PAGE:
Let’s face it: Whether or not you’re a summer type, the summer it has a special magic. Something like the bright sun, something like frequent getaways to nearby destinations, even a beach for a quick dip, raise the disposal and they make us spend more and more time outside the house.

After all, when warm days give way to atmospheric, cool nights, who wants to be confined to the four walls that faced the entire winter;

So it is no coincidence that at this time of the year we respond more easily to invitations from friends, acquaintances and colleagues for a walk, a coffee or a drink, even on weekdays. And these moments are beautiful, they have a desirable carelessness.

Have you noticed, though, that after a period of constant spending, all you want to do is sit inside and not talk to anyone? No, nothing is wrong with you, it’s completely normal. You suffer from the so-called social hangover. With such favorable conditions for exit, it often seems difficult to say “no”, even if it is what you really want.

Social hangover is a term that describes a set of mental health and wellness symptoms that arise as a result of excessive socializing.

THE Smriti Joshichief psychologist at Wysa tells the POPSUGAR that while “social hangover is not a diagnosable clinical condition or medical term, it is a phrase used to describe the emotional consequences of intense socializing.”

The life coach Susanna Kenyon-Muir says that a social hangover can make you feel “overwhelmed by all the pressure of always having to conform in social situations, like meeting friends or doing what other people want.”

Although burnout can also be caused by chronic stress—which can also be caused by too much socializing—it usually comes as a result of a single incident or occurs after intense social interaction.

“For me there is no ‘real’ weekend, but a two-day full of plans. I’m constantly trying to accommodate all my friends and family, but in the end it becomes exhausting,” she says. Joely Chilcott. “This often means that there is no time at all for rest and relaxation within Weekendwhich is endlessly filled with social gatherings,” he explains.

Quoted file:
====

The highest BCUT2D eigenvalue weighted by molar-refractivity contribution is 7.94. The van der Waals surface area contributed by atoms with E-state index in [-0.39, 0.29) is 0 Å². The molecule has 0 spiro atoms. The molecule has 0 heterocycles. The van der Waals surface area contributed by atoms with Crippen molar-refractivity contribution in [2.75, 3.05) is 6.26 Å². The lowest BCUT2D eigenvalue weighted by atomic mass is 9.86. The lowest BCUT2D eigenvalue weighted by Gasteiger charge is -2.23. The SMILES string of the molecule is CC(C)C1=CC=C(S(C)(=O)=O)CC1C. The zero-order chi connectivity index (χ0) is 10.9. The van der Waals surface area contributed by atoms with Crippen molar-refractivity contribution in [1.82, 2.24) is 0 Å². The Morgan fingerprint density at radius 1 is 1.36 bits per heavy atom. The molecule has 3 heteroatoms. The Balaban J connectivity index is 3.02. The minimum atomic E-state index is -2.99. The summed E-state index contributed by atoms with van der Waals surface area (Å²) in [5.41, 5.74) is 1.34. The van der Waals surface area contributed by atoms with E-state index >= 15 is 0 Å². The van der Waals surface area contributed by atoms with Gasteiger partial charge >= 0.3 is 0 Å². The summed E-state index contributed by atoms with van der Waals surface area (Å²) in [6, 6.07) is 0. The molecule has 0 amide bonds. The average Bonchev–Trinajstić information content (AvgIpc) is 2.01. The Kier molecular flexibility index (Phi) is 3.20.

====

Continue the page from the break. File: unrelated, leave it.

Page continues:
Gen Z has proven to be a little more effective in managing this problem, having managed to set healthier boundaries, both in the workplace and in personal life. In particular, 80% of 18-25 year olds believe that maintaining self-care is a top priority and this sometimes equates to a lonely, quiet night at home.

“Sometimes it’s very tiring, but how can you turn down an invitation without having a good excuse,” wonders Chilcott, who belongs to the Millennial generation. “Just saying ‘I’m tired’ isn’t enough,” she adds.

If you notice that you have filled every moment of your free time with activities, you should follow these steps: “First try to understand if you feel exhausted,” says Kenyon-Muir. “In second year, you should listen to your needs. What does your heart say? If you feel that you would rather stay at home, in the company of yourself, you should allow yourself to say ‘no’ to every social invitation.”

“It would be good if your schedule includes days that are not full of activities and social contacts,” advises Joshi. “These days will act as a recharge for yourself. Fill this time with individual, relaxing activities, such as reading or a walk.”

It is important to strictly delimit the schedule of this personal time, because only then will you be able to stick to it consistently. It will look like another arrangement, which you will not be able to replace with any other invitation.

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